12 Songs, 41 Minutes

EDITORS’ NOTES

Martin Newell has been so consistent over the years—with The Cleaners from Venus, The Brotherhood of Lizards, and solo—that it's easy to overlook an album or two or three when considering his massive, underappreciated catalog. Sure, his cult following knows what it has in Newell, but fans of the better-known Guided by Voices might be surprised to learn there's another fine (and prolific) tunesmith working in the shadows of '60s-influenced pop. "Walk Up and Smell the Offy" and "You Slay Me" start things with the usual infectious jangled guitars, while "Sugarcane" switches the offense to acoustic guitars and a Spanish flavor that hints at XTC's "Dear God." "The Boys of September" kicks in at the piano for a majestic ballad. "A Smashing Bird Like Brenda" sports the subtle joyous humor, the delightfully overdriven guitars, and the heavily echoed vocals that are Newell's trademark. "Days Like These" breaks out the acoustic guitar for a Beggars Banquet–based folk-blues.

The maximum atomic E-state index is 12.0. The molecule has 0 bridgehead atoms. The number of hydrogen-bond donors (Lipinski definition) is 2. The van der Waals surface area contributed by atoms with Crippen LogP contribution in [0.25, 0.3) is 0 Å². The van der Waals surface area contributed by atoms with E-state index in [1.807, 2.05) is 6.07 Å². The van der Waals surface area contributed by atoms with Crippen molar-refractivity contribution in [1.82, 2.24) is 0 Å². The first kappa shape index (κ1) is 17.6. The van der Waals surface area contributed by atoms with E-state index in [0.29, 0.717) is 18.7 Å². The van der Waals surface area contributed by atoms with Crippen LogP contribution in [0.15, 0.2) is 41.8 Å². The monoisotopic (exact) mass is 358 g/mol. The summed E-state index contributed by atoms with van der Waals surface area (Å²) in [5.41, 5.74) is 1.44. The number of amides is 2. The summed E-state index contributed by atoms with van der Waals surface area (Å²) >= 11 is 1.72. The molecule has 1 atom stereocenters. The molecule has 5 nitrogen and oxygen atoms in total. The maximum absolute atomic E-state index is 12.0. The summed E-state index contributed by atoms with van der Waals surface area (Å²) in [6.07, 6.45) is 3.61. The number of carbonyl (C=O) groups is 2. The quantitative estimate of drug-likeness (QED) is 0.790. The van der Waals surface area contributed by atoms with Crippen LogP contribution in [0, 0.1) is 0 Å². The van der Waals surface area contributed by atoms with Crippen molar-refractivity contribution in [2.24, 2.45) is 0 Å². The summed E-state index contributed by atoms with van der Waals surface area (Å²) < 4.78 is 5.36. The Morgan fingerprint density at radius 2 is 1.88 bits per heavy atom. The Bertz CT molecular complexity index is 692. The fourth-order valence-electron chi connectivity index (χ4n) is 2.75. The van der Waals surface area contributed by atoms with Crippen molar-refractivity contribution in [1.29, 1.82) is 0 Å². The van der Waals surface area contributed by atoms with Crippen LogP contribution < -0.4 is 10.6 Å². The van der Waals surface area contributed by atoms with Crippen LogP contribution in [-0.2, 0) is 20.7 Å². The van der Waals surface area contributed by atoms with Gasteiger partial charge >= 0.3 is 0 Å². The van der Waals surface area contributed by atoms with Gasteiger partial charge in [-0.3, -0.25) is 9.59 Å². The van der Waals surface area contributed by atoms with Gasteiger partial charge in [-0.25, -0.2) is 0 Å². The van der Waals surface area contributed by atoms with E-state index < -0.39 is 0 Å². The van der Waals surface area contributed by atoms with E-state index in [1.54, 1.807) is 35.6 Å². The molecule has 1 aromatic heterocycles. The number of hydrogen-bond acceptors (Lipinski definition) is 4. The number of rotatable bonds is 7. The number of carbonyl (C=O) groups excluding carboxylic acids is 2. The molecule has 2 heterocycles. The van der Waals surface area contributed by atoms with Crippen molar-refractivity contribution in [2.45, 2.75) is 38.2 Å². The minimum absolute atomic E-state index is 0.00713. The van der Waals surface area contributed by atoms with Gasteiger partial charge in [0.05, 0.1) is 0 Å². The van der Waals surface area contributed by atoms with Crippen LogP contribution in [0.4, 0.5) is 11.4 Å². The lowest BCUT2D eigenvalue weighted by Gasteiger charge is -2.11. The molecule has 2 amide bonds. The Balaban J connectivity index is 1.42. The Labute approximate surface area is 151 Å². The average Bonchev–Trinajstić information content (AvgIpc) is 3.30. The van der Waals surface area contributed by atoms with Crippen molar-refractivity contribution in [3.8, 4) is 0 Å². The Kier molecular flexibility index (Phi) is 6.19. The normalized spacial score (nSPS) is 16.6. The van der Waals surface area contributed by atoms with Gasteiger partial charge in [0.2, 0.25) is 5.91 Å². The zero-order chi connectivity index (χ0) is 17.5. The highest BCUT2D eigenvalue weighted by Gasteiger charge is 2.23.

EDITORS’ NOTES

Martin Newell has been so consistent over the years—with The Cleaners from Venus, The Brotherhood of Lizards, and solo—that it's easy to overlook an album or two or three when considering his massive, underappreciated catalog. Sure, his cult following knows what it has in Newell, but fans of the better-known Guided by Voices might be surprised to learn there's another fine (and prolific) tunesmith working in the shadows of '60s-influenced pop. "Walk Up and Smell the Offy" and "You Slay Me" start things with the usual infectious jangled guitars, while "Sugarcane" switches the offense to acoustic guitars and a Spanish flavor that hints at XTC's "Dear God." "The Boys of September" kicks in at the piano for a majestic ballad. "A Smashing Bird Like Brenda" sports the subtle joyous humor, the delightfully overdriven guitars, and the heavily echoed vocals that are Newell's trademark. "Days Like These" breaks out the acoustic guitar for a Beggars Banquet–based folk-blues.

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